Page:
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Inflation watch: Beware the Ides of March


Natale Labia writes on the economy and finance. Partner and chief economist of a global investment firm, he writes in his personal capacity. MBA from Università Bocconi. Supports Juventus.

Of all the South African victims of Covid-19, one of the least mourned is surely inflation.

First published in the Daily Maverick 168 weekly newspaper.

Since February 2020 the CPI index, Stats SA measure of price levels, has fallen to historical lows of 3.2% and the SARB bank rate is similarly at a record low of 3.5%.

Can we therefore argue that South Africa ceases to have an inflation problem? Has the pandemic truly shifted the way money, interest rates and prices move in the economy? Should the SARB throw out the rule book and start again?

Or, to paraphrase Mark Twain, have the reports of the death of inflation in South Africa been greatly exaggerated?

In the US, already the process of normalization does seem to be underway. Although the Fed continues to be demonstrably more concerned about the downside risk of deflation than inflation, the market is saying something else. 

While the economy is still clearly battling, as last week’s unemployment figures showed with the highest claims for benefits in four weeks, bond markets would tell a different story. In the US, Japan, China, Australia, Europe and the UK, 10 year bond yields are now at their highest levels in nearly a year (prices move inversely to yields, and rising interest rates tend to be associated with expectations of higher inflation).

If not throwing fuel on the fire then maybe chucking on a few extra bits of charka firelighters when the briquettes already seem to have caught is Joe Biden’s much-mooted stimulus package. The package passed last week by Congress includes $1400 direct payments to ever American and another $350bn in top-ups for state and local governments. It remains to be seen what the Senate come back with on this. 

Equity markets therefore have already reacted over the first two months of the year with their customary jitters from a softening bond market. Higher bond yields will tend to lure back investors away from an overheated equity market and back into ten-year treasuries, and inflation tends to be at least on the short term, a dampener for earnings. 

Despite a more volatile equity market, the overwhelming story is a good one, however. What the market is saying is that in developed markets we may be witnessing the beginning of an economic recovery.

What of the situation in South Africa, and particularly as it relates to inflation?

First, rising rates and flagging equity markets should weaken emerging market currencies and bonds, including the rand and South African bonds, as international investors can access yield closer to home. A weakening rand will always put upwards pressure on inflation, as South Africa continues to be a massive importer of food, commodities and manufactured products.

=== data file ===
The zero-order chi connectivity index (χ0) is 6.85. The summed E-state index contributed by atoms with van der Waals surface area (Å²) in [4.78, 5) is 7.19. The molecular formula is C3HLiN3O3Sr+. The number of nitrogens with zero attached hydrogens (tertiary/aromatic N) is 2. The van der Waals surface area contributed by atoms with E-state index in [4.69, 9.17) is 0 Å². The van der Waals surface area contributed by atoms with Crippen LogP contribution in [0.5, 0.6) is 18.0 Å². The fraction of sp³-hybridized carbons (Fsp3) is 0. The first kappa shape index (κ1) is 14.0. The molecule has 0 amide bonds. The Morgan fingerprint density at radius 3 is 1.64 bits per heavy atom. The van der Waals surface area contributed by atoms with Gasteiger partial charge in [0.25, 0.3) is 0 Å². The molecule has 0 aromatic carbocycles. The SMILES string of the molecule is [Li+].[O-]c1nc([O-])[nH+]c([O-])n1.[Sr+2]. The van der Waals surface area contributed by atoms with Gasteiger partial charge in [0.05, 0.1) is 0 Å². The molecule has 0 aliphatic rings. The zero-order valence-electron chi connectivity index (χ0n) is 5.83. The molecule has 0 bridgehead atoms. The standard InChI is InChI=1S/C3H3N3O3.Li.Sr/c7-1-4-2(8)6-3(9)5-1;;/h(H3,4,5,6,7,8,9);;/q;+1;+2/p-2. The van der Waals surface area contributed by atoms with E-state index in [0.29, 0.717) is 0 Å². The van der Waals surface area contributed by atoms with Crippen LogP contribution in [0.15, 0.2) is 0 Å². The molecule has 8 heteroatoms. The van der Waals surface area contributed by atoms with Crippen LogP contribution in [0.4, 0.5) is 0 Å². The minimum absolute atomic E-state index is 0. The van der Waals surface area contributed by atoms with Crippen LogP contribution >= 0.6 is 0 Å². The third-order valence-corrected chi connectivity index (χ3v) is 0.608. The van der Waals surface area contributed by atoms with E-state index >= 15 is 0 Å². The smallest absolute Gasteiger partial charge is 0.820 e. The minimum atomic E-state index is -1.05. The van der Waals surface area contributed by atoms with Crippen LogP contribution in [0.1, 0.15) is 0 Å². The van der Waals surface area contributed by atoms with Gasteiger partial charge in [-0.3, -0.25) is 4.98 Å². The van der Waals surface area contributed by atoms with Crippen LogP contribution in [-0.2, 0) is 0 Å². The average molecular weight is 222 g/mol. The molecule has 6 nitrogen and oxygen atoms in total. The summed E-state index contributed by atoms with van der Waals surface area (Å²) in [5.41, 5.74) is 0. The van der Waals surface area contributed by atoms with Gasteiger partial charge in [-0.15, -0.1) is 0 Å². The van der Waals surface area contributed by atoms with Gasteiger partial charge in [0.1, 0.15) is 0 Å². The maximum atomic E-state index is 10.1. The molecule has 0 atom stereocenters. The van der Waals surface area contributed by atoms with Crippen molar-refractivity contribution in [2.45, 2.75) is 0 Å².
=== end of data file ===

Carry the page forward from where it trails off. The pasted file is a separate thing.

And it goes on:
Second, the effect of a nascent recovery on the oil price has already been profound. Brent Crude has rallied by one third in the last two months to $65, its highest level in almost 18 months. Oil is, of course, the single biggest constituent of the CPI index and price levels in South Africa. While these levels of the oil price might not be historically high, they are off such a low level that the base effects on inflation are likely to be material.

Finally, following the budget, South Africa’s credit metrics and attractiveness for investors have not materially changed. Debt is still too high, budget deficits perilous, unemployment stratospheric and the long term path to macroeconomic stability is looking more uncertain than ever with difficult wage negotiations ahead. Given any excuse, many investors will be only too relieved to sell South African assets which will put further upward pressure on interest rates and the Rand. 

Fixed income strategists at Nedbank, therefore, forecast that if the Rand moves back to R16.50 or R17.00 to the greenback, and oil remains at between $50 to $70, then inflation could easily push up to 4.5%-5%. 

All of this puts more pressure on the SARB. Inflation from a weaker currency, higher commodity prices and a sell-off in bonds is unequivocally a bad thing for the economy as it will hurt consumers and business owners at exactly the moment they are most vulnerable. 

This would be cost-push, as opposed to demand-pull, inflation. This would not be the consequence of an economic recovery but simply higher input prices. 

If, therefore, it would seem that this period of low-interest rates and inflation in South Africa is sadly coming to an end the question must be how will Lesetja Khanyago at the SARB react? Will he prioritise the economic recovery and keep rates low, or react to rising inflation and a weakening rand by starting to hike rates?

Either way, despite having had an arduous last few years, his job does not look set to get any easier. DM168

This story first appeared in our weekly Daily Maverick 168 newspaper which is available for free to Pick n Pay Smart Shoppers at these Pick n Pay stores.  


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  • Chris Green says:

    What a quality article. Well written, simple analogies and very understandable, with more than a hint of what we face in the future – thank you. It informs me on exactly what indicators to keep in mind for the next 15 months, as elections loom in SA.

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